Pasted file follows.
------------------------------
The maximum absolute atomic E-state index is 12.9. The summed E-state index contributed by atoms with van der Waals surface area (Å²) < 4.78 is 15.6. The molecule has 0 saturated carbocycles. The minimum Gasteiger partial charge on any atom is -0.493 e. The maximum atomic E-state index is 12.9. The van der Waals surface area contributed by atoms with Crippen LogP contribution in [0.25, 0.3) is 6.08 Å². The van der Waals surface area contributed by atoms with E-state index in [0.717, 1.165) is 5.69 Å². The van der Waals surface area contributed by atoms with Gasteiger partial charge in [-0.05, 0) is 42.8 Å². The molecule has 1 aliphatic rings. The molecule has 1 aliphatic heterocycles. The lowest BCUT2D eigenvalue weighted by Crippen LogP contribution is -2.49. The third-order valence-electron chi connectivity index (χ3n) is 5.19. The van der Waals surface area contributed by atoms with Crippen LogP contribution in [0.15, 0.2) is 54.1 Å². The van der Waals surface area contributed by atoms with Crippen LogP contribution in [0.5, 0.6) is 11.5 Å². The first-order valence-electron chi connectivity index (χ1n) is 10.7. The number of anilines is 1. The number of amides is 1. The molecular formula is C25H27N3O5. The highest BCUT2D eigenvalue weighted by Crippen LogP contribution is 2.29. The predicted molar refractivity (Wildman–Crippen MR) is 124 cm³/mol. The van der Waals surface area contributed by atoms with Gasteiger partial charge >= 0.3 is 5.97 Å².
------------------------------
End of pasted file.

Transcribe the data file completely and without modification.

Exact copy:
The maximum absolute atomic E-state index is 12.9. The summed E-state index contributed by atoms with van der Waals surface area (Å²) < 4.78 is 15.6. The molecule has 0 saturated carbocycles. The minimum Gasteiger partial charge on any atom is -0.493 e. The maximum atomic E-state index is 12.9. The van der Waals surface area contributed by atoms with Crippen LogP contribution in [0.25, 0.3) is 6.08 Å². The van der Waals surface area contributed by atoms with E-state index in [0.717, 1.165) is 5.69 Å². The van der Waals surface area contributed by atoms with Gasteiger partial charge in [-0.05, 0) is 42.8 Å². The molecule has 1 aliphatic rings. The molecule has 1 aliphatic heterocycles. The lowest BCUT2D eigenvalue weighted by Crippen LogP contribution is -2.49. The third-order valence-electron chi connectivity index (χ3n) is 5.19. The van der Waals surface area contributed by atoms with Crippen LogP contribution in [0.15, 0.2) is 54.1 Å². The van der Waals surface area contributed by atoms with Crippen LogP contribution in [0.5, 0.6) is 11.5 Å². The first-order valence-electron chi connectivity index (χ1n) is 10.7. The number of anilines is 1. The number of amides is 1. The molecular formula is C25H27N3O5. The highest BCUT2D eigenvalue weighted by Crippen LogP contribution is 2.29. The predicted molar refractivity (Wildman–Crippen MR) is 124 cm³/mol. The van der Waals surface area contributed by atoms with Gasteiger partial charge >= 0.3 is 5.97 Å².